Don’t forget to have shroves today!
Instead of making pancakes, we served our shroves in the form of waffles, adding some of our wild yeast starter to the batter. Of course we did!
And we threw in some pepitas too.
We served the waffles with beautifully smoky bacon. We couldn’t believe how light and crispy they were!
We also couldn’t believe how active the batter was. It has never wanted to escape from the iron this way! T pried off the pieces and put them into the bacon pan to finish cooking them. Oh. My. (Sorry, no photographic evidence of the bacon fried waffle pieces….)
T ate his waffles with butter and maple syrup. I decided to go agaisn’t tradition and had mine with butter, goat cheese and black currant jam.
The waffles were delicious! They were so delicious, we might have to break the rules and have shroves tomorrow too. And the next day too. And maybe the next….
We need to feed the starter. We’re going to run out….
These waffles were so delicious that they almost (almost being the key word here) made us forget that it’s snowing again. On top of the 20cm of snow and ice already on the ground, and the temperature is around -11C. It’s March….
- waffle recipe (to turn the recipe into wild waffles, just add about 2 Tbsp wild starter from the fridge)
- wild yeast 100% whole wheat starter (based on Jane Mason’s 5 Day Sourdough Starter recipe)
Our Taylor-Forbes Waffle Iron
Way back in the last century, at an antique sale in Edmonton, Mum found a sadly neglected stove-top cast-iron waffle iron “Taylor Forbes Ltd. Guelph Canada” c.1920s. She must have spent hours scrubbing off the rust and grime with steel wool and elbow grease before seasoning it well and giving it to us for Christmas. Not only is it an extremely attractive conversation piece, but it makes the best waffles. We always think of Mum when we use it and thank her again and again for her thoughtfulness and generosity.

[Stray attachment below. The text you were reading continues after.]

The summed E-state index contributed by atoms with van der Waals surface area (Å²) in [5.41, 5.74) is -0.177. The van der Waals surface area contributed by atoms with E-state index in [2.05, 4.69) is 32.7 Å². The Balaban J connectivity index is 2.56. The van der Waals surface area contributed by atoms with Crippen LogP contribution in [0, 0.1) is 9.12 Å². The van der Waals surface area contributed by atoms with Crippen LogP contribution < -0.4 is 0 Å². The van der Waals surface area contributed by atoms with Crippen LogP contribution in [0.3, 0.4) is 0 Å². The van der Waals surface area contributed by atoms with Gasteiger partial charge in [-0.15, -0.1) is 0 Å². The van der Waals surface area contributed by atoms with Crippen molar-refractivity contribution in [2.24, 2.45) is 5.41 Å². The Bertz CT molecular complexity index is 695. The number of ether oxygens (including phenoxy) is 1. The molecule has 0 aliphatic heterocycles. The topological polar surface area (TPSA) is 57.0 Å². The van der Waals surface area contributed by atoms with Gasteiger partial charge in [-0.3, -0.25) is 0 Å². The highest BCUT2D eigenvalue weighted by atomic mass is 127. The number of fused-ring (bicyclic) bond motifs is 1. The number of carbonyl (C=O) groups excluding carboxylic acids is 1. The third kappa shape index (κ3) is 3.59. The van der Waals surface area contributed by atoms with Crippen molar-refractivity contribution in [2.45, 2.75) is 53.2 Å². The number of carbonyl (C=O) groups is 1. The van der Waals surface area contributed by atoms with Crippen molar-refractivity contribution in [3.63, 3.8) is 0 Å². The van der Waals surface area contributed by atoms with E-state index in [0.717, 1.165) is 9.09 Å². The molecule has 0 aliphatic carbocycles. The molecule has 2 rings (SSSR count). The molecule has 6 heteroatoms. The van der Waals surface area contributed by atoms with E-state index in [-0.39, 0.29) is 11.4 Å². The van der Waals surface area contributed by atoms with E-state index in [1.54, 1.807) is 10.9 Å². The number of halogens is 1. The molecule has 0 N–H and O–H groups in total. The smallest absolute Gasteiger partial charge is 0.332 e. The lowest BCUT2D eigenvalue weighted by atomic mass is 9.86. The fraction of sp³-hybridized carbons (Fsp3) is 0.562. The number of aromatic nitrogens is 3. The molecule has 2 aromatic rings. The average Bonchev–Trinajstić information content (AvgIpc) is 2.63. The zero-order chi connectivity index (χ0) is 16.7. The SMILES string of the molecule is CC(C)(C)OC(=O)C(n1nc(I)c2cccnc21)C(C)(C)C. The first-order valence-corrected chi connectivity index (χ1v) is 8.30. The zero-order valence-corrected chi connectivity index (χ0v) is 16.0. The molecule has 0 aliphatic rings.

The Taylor-Forbes Company was founded in Guelph in 1902 by John and Adam Taylor and George Forbes on the former site of Allan’s Mills on the east bank of the Speed River. […] The only hollow ware they were known to have made are waffle irons. The earliest known date from the beginning […] Somewhere between 1910 and 1914, Taylor Forbes changed the design on the waffle iron [to separate the iron from the stand and add the handle to the stand] […] According to old Ontario Sessional Papers, the year they changed the name to Taylor-Forbes LTD from Co. LTD is 1934. […] [A] waffle iron marked “Taylor-Forbes LTD” with no gap and no “CO” (company) would date 1934 to 1950 – when the foundry was sold.
Cast-iron Canada | Taylor-Forbes